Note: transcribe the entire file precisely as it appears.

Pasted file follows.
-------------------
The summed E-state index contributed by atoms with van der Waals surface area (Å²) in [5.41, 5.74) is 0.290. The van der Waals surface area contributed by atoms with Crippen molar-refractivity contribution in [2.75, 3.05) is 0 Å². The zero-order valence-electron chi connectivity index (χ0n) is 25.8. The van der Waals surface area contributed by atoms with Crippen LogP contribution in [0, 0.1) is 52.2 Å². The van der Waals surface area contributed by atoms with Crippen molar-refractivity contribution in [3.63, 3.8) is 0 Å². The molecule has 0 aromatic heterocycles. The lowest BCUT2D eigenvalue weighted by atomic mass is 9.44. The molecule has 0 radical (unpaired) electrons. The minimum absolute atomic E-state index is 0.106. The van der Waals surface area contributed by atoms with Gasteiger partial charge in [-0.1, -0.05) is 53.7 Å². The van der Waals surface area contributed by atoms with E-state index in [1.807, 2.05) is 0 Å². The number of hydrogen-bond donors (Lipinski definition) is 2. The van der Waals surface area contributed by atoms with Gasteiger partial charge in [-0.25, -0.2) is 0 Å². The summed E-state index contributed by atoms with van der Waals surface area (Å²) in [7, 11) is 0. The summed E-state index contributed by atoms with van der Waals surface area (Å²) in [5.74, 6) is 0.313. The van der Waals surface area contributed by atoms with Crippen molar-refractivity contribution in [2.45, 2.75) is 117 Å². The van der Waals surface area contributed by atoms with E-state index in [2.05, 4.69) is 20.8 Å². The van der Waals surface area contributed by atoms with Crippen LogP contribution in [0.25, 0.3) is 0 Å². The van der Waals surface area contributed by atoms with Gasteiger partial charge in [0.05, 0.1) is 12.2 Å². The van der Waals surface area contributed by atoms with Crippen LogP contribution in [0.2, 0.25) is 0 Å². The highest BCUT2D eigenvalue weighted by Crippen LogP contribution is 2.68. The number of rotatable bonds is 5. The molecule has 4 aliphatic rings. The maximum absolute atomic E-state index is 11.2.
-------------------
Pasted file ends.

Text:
The summed E-state index contributed by atoms with van der Waals surface area (Å²) in [5.41, 5.74) is 0.290. The van der Waals surface area contributed by atoms with Crippen molar-refractivity contribution in [2.75, 3.05) is 0 Å². The zero-order valence-electron chi connectivity index (χ0n) is 25.8. The van der Waals surface area contributed by atoms with Crippen LogP contribution in [0, 0.1) is 52.2 Å². The van der Waals surface area contributed by atoms with Crippen molar-refractivity contribution in [3.63, 3.8) is 0 Å². The molecule has 0 aromatic heterocycles. The lowest BCUT2D eigenvalue weighted by atomic mass is 9.44. The molecule has 0 radical (unpaired) electrons. The minimum absolute atomic E-state index is 0.106. The van der Waals surface area contributed by atoms with Gasteiger partial charge in [-0.1, -0.05) is 53.7 Å². The van der Waals surface area contributed by atoms with E-state index in [1.807, 2.05) is 0 Å². The number of hydrogen-bond donors (Lipinski definition) is 2. The van der Waals surface area contributed by atoms with Gasteiger partial charge in [-0.25, -0.2) is 0 Å². The summed E-state index contributed by atoms with van der Waals surface area (Å²) in [7, 11) is 0. The summed E-state index contributed by atoms with van der Waals surface area (Å²) in [5.74, 6) is 0.313. The van der Waals surface area contributed by atoms with Crippen molar-refractivity contribution in [2.45, 2.75) is 117 Å². The van der Waals surface area contributed by atoms with E-state index in [2.05, 4.69) is 20.8 Å². The van der Waals surface area contributed by atoms with Crippen LogP contribution in [0.25, 0.3) is 0 Å². The van der Waals surface area contributed by atoms with Gasteiger partial charge in [0.05, 0.1) is 12.2 Å². The van der Waals surface area contributed by atoms with Crippen LogP contribution in [0.2, 0.25) is 0 Å². The highest BCUT2D eigenvalue weighted by Crippen LogP contribution is 2.68. The number of rotatable bonds is 5. The molecule has 4 aliphatic rings. The maximum absolute atomic E-state index is 11.2.